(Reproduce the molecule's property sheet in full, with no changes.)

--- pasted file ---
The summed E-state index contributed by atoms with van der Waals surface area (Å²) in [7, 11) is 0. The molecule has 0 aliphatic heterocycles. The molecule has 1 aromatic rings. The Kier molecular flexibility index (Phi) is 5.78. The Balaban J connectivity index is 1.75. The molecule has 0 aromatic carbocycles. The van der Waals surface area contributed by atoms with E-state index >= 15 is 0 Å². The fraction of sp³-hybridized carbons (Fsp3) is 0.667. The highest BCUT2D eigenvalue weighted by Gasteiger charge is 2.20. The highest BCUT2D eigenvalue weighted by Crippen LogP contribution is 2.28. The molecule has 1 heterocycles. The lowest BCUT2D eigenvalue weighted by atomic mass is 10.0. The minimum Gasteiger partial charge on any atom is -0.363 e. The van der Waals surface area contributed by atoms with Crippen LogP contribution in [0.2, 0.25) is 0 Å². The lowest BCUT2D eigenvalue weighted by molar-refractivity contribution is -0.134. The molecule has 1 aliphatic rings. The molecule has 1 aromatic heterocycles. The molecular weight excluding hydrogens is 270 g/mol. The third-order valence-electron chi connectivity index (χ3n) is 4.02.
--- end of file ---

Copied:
The summed E-state index contributed by atoms with van der Waals surface area (Å²) in [7, 11) is 0. The molecule has 0 aliphatic heterocycles. The molecule has 1 aromatic rings. The Kier molecular flexibility index (Phi) is 5.78. The Balaban J connectivity index is 1.75. The molecule has 0 aromatic carbocycles. The van der Waals surface area contributed by atoms with E-state index >= 15 is 0 Å². The fraction of sp³-hybridized carbons (Fsp3) is 0.667. The highest BCUT2D eigenvalue weighted by Gasteiger charge is 2.20. The highest BCUT2D eigenvalue weighted by Crippen LogP contribution is 2.28. The molecule has 1 heterocycles. The lowest BCUT2D eigenvalue weighted by atomic mass is 10.0. The minimum Gasteiger partial charge on any atom is -0.363 e. The van der Waals surface area contributed by atoms with Crippen LogP contribution in [0.2, 0.25) is 0 Å². The lowest BCUT2D eigenvalue weighted by molar-refractivity contribution is -0.134. The molecule has 1 aliphatic rings. The molecule has 1 aromatic heterocycles. The molecular weight excluding hydrogens is 270 g/mol. The third-order valence-electron chi connectivity index (χ3n) is 4.02.